1st Friday of the Christmas Season
Memorial of St. John Neumann
1 John 3:11-21; John 1:43-51
As the Christmas festivities draw to a close, it would be good for us to ponder the mystery of divine love that has been presented to us in the babe of Bethlehem. When deepest darkness enveloped the world, the Wisdom of the Father bounded from His heavenly throne and as Light from Light enlightened the minds of all who would seek Him from the depths of their hearts. On that most holy of nights, the heavens proclaimed the glory of God and the heavenly host announced the birth of Messiah, God with Us. The Spirit of God that overshadowed the Virgin of Nazareth whereby she conceived the Son of God, has planted in our hearts the seed of divine love whereby we can bring wandering humanity home.
In his first epistle, the apostle John wanted to help the Church grasp the certainty of salvation flowing from the unfathomable love of the Father, which is the anchor of our hope. The mystery of the Incarnation makes it clear that the Word became Flesh without the help or effort of man. God so loved the world that He deigned to become one of us and to journey with us all the days of our lives, not only when we are faithful, but also when we wander from the path of righteousness. John addressed this issue when he wrote: “By this we shall know that we are of the truth and reassure our heart before him; for whenever our heart condemns us, God is greater than our heart, and he knows everything”(1 John 3:19-20).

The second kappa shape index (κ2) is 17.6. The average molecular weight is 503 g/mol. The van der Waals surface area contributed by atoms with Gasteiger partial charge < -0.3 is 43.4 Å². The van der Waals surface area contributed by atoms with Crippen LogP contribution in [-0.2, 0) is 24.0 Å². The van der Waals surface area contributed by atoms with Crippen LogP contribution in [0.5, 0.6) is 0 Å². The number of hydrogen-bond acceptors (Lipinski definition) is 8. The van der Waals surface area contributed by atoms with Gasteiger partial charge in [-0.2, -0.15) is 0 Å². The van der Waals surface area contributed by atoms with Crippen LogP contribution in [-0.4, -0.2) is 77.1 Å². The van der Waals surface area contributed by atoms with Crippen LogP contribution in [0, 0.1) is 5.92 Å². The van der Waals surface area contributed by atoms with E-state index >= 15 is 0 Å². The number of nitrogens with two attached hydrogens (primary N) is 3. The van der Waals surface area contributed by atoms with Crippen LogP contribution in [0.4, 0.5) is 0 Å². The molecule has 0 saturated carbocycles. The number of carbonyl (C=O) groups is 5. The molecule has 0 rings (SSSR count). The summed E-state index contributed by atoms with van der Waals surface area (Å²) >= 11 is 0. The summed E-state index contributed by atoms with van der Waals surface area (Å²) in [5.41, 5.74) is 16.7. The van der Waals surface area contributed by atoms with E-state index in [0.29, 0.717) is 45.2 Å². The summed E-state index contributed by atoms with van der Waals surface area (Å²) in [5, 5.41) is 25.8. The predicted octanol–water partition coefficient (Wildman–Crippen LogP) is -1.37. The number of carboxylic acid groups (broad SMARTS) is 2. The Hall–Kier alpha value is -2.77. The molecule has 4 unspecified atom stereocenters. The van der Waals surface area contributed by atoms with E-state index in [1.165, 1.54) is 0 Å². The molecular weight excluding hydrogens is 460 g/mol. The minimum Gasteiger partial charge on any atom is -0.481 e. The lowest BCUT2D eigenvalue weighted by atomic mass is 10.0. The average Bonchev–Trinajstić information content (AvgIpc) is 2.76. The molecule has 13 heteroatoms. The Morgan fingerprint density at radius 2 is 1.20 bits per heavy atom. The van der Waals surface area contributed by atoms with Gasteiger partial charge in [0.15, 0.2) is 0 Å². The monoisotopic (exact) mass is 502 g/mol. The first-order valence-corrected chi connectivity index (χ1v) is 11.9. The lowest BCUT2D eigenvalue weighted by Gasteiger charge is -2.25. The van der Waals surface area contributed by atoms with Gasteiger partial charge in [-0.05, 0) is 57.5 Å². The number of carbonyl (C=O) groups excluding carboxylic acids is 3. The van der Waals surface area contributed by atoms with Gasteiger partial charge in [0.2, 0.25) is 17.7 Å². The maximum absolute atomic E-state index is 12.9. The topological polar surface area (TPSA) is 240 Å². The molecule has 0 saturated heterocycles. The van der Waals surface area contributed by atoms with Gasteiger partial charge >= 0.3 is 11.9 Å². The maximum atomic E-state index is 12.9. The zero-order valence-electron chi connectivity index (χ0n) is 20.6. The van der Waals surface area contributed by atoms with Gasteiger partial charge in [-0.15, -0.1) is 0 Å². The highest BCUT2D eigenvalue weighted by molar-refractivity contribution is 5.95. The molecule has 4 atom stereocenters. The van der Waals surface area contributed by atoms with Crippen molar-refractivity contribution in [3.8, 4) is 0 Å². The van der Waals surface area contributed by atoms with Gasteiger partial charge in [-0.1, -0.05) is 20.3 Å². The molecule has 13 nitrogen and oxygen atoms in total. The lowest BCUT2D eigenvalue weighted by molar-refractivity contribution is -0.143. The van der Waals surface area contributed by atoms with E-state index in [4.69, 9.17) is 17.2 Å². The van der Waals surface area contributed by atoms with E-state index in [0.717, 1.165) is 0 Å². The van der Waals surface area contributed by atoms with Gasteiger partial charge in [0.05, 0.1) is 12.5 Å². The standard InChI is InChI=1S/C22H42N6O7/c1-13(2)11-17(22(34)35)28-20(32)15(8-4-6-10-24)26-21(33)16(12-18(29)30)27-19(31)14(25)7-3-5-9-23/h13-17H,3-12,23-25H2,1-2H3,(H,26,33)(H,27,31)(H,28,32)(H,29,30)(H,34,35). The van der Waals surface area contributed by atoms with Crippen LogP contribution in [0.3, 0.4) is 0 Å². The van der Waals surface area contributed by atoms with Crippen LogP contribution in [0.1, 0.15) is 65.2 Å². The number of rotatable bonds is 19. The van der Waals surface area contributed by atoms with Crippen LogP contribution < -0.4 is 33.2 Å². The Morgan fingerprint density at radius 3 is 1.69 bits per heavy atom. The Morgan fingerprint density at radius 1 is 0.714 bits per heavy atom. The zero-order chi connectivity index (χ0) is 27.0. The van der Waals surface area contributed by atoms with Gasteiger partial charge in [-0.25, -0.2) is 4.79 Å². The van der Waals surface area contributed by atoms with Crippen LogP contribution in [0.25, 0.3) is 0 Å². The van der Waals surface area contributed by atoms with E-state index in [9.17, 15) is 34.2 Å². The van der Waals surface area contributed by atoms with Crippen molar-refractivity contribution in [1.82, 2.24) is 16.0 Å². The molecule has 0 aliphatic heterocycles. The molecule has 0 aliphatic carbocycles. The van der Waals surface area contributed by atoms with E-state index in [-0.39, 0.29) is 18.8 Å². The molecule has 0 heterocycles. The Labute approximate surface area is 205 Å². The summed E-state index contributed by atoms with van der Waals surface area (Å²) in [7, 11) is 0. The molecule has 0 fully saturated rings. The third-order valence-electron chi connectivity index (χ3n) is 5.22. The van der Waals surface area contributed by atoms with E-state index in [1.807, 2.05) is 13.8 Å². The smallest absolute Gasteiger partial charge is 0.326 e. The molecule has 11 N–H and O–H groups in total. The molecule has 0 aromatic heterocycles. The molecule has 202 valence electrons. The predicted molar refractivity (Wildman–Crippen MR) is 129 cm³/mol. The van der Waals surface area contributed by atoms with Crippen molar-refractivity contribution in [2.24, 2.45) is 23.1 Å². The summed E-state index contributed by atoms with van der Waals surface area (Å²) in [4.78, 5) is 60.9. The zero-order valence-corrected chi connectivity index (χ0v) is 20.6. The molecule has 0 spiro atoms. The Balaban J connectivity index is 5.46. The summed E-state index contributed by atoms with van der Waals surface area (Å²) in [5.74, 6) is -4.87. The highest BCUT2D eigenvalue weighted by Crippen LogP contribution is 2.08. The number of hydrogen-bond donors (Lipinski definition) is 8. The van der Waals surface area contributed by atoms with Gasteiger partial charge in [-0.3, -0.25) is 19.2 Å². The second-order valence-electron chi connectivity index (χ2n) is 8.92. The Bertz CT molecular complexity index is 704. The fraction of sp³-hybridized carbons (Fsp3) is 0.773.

In this we discover that God’s ways are differ from our ways. Our world thrives on punishment and retribution. God does not. Even when our hearts condemn us, this sentence is not the last word. God’s infinite mercy is greater than our heart and it is His judgment that ultimately matters. Because He knows everything, He can redeem the person who feels guilty and inadequate, weak and insecure, discouraged and hopeless. Our feelings do not change reality, and they do not influence the way God thinks about us. The Word became Flesh to show us that God is with us despite our weakness. We are called to follow in the footsteps of Christ with all our weaknesses, failings and sins. Since He knows us, let us strive to know Him.
I would like to share with you the 1971 Christmas reflection of Blessed Paul VI.: “God could have come wrapped in glory, splendor, light and power, to instill fear, to make us rub our eyes in amazement. But instead he came as the smallest, the frailest and weakest of beings. Why? So that no one would be ashamed to approach him, so that no one would be afraid, so that all would be close to him and draw near him, so that there would be no distance between us and him. God made the effort to plunge, to dive deep within us, so that each of us, each of you, could speak intimately with him, trust him, draw near him and realize that he thinks of you and loves you … He loves you! Think about what this means! If you understand this, if you remember what I am saying, you will have understood the whole of Christianity.”